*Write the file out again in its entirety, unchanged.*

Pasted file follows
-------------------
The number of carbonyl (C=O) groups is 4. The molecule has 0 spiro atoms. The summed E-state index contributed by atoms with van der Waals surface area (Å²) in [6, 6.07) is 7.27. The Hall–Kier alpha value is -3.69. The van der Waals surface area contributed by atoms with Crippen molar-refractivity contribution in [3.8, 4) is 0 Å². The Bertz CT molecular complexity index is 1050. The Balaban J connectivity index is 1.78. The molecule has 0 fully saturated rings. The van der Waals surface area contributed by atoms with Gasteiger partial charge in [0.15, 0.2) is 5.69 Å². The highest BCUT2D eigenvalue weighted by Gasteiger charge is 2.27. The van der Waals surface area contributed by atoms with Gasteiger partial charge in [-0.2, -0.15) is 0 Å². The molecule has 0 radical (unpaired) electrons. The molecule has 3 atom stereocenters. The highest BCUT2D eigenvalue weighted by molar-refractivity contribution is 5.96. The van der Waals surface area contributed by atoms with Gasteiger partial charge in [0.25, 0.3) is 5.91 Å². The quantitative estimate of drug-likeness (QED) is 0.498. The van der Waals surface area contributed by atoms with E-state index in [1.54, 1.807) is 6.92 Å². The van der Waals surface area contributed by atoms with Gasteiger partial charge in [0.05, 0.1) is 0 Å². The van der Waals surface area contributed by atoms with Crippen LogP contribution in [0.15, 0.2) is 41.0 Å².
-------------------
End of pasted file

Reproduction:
The number of carbonyl (C=O) groups is 4. The molecule has 0 spiro atoms. The summed E-state index contributed by atoms with van der Waals surface area (Å²) in [6, 6.07) is 7.27. The Hall–Kier alpha value is -3.69. The van der Waals surface area contributed by atoms with Crippen molar-refractivity contribution in [3.8, 4) is 0 Å². The Bertz CT molecular complexity index is 1050. The Balaban J connectivity index is 1.78. The molecule has 0 fully saturated rings. The van der Waals surface area contributed by atoms with Gasteiger partial charge in [0.15, 0.2) is 5.69 Å². The highest BCUT2D eigenvalue weighted by Gasteiger charge is 2.27. The van der Waals surface area contributed by atoms with Gasteiger partial charge in [-0.2, -0.15) is 0 Å². The molecule has 0 radical (unpaired) electrons. The molecule has 3 atom stereocenters. The highest BCUT2D eigenvalue weighted by molar-refractivity contribution is 5.96. The van der Waals surface area contributed by atoms with Gasteiger partial charge in [0.25, 0.3) is 5.91 Å². The quantitative estimate of drug-likeness (QED) is 0.498. The van der Waals surface area contributed by atoms with E-state index in [1.54, 1.807) is 6.92 Å². The van der Waals surface area contributed by atoms with Gasteiger partial charge in [0.05, 0.1) is 0 Å². The van der Waals surface area contributed by atoms with Crippen LogP contribution in [0.15, 0.2) is 41.0 Å².